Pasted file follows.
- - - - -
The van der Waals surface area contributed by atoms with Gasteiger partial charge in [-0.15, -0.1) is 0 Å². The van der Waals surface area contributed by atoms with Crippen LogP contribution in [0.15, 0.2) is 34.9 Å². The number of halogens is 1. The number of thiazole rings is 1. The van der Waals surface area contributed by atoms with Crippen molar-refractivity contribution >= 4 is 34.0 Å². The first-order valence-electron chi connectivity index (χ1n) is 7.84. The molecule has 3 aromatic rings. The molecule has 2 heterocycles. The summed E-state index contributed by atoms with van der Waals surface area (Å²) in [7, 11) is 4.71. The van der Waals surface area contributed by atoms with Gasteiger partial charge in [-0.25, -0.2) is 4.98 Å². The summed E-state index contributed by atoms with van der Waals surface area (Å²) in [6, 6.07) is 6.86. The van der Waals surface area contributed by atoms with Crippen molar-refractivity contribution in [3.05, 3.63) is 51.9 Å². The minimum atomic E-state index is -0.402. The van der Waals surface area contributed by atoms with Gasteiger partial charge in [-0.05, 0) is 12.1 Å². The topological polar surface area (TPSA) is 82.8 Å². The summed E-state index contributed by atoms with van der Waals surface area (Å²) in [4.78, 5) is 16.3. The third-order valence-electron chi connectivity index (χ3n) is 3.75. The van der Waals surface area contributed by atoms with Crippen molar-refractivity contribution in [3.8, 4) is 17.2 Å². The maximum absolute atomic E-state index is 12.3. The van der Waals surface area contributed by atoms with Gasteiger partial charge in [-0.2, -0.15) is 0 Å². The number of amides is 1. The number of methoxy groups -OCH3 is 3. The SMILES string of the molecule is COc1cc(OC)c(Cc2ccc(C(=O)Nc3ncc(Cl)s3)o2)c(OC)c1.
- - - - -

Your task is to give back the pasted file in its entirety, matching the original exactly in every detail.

The van der Waals surface area contributed by atoms with Gasteiger partial charge in [-0.15, -0.1) is 0 Å². The van der Waals surface area contributed by atoms with Crippen LogP contribution in [0.15, 0.2) is 34.9 Å². The number of halogens is 1. The number of thiazole rings is 1. The van der Waals surface area contributed by atoms with Crippen molar-refractivity contribution >= 4 is 34.0 Å². The first-order valence-electron chi connectivity index (χ1n) is 7.84. The molecule has 3 aromatic rings. The molecule has 2 heterocycles. The summed E-state index contributed by atoms with van der Waals surface area (Å²) in [7, 11) is 4.71. The van der Waals surface area contributed by atoms with Gasteiger partial charge in [-0.25, -0.2) is 4.98 Å². The summed E-state index contributed by atoms with van der Waals surface area (Å²) in [6, 6.07) is 6.86. The van der Waals surface area contributed by atoms with Crippen molar-refractivity contribution in [3.05, 3.63) is 51.9 Å². The minimum atomic E-state index is -0.402. The van der Waals surface area contributed by atoms with Gasteiger partial charge in [-0.05, 0) is 12.1 Å². The topological polar surface area (TPSA) is 82.8 Å². The summed E-state index contributed by atoms with van der Waals surface area (Å²) in [4.78, 5) is 16.3. The third-order valence-electron chi connectivity index (χ3n) is 3.75. The van der Waals surface area contributed by atoms with Crippen molar-refractivity contribution in [3.8, 4) is 17.2 Å². The maximum absolute atomic E-state index is 12.3. The van der Waals surface area contributed by atoms with Gasteiger partial charge in [-0.2, -0.15) is 0 Å². The number of amides is 1. The number of methoxy groups -OCH3 is 3. The SMILES string of the molecule is COc1cc(OC)c(Cc2ccc(C(=O)Nc3ncc(Cl)s3)o2)c(OC)c1.